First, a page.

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During my customary morning walk today, I was thinking of Batty who lives half a hemisphere away. She's much like our ancestors, who left their homelands across the Atlantic to a distant shore, or those who pulled up stakes in New England lock, stock, and barrel, and set out across a continent for a new homestead, a permanent new home, essentially forever.

A "forever" mindset takes a great deal of fortitude, of courage. I lived in Italy, sure, and in India. I moved from Connecticut to California, on my own when I was 16. But it's not the same when there's a future, a possibility of return. It's not forever. There's not the same sense of commitment, of turning one's back on the past, never to pass that way again.

Elderly people who move out of their homes into assisted living or into a care facility must have the same sense of finality. There's no going back. This move is forever, except perhaps into a hospital or nursing home.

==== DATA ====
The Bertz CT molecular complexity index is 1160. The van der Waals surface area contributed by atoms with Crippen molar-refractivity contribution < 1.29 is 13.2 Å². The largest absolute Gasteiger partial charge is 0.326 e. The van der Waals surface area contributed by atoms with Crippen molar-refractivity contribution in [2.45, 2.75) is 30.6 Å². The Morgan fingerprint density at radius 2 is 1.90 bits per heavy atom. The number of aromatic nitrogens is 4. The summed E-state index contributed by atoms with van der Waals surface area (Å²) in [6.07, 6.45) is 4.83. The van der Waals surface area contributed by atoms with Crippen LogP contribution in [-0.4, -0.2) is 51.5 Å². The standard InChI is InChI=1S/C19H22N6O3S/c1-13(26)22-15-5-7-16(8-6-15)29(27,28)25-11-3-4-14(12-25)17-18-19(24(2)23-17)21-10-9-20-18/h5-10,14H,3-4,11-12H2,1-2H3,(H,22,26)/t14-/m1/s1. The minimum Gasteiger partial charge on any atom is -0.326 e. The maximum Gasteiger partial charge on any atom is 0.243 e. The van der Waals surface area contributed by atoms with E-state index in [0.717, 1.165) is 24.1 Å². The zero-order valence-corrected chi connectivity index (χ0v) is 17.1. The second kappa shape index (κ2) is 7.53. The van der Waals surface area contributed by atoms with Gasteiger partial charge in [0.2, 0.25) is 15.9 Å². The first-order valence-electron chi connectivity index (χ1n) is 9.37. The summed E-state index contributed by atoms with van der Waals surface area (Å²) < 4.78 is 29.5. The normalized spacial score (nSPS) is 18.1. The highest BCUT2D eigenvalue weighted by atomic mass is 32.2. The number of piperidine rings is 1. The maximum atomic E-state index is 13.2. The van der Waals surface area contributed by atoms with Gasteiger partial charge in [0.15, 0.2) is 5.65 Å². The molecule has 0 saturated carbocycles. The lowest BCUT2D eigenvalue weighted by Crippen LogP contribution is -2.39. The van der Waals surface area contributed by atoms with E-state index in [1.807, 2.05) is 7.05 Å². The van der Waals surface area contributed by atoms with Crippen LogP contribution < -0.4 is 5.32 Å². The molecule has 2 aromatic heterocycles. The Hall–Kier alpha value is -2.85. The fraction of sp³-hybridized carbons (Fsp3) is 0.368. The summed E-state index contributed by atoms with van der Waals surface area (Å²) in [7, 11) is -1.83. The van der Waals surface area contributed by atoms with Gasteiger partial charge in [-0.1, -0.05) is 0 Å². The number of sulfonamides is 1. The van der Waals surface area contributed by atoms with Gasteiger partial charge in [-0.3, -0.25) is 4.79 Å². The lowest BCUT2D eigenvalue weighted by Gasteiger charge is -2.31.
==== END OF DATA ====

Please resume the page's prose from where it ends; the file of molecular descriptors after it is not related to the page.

I miss Batty, more than I realized I would; I guess I didn't understand at the time what buying property and establishing herself as a permanent resident would mean--return for visits only, and not often, since long trips are expensive. In earlier centuries, it would have been virtually impossible; good-bye was forever. I'm so glad we have 21st century connectivity.

The older I get, the more I think about "forever" and "never again".

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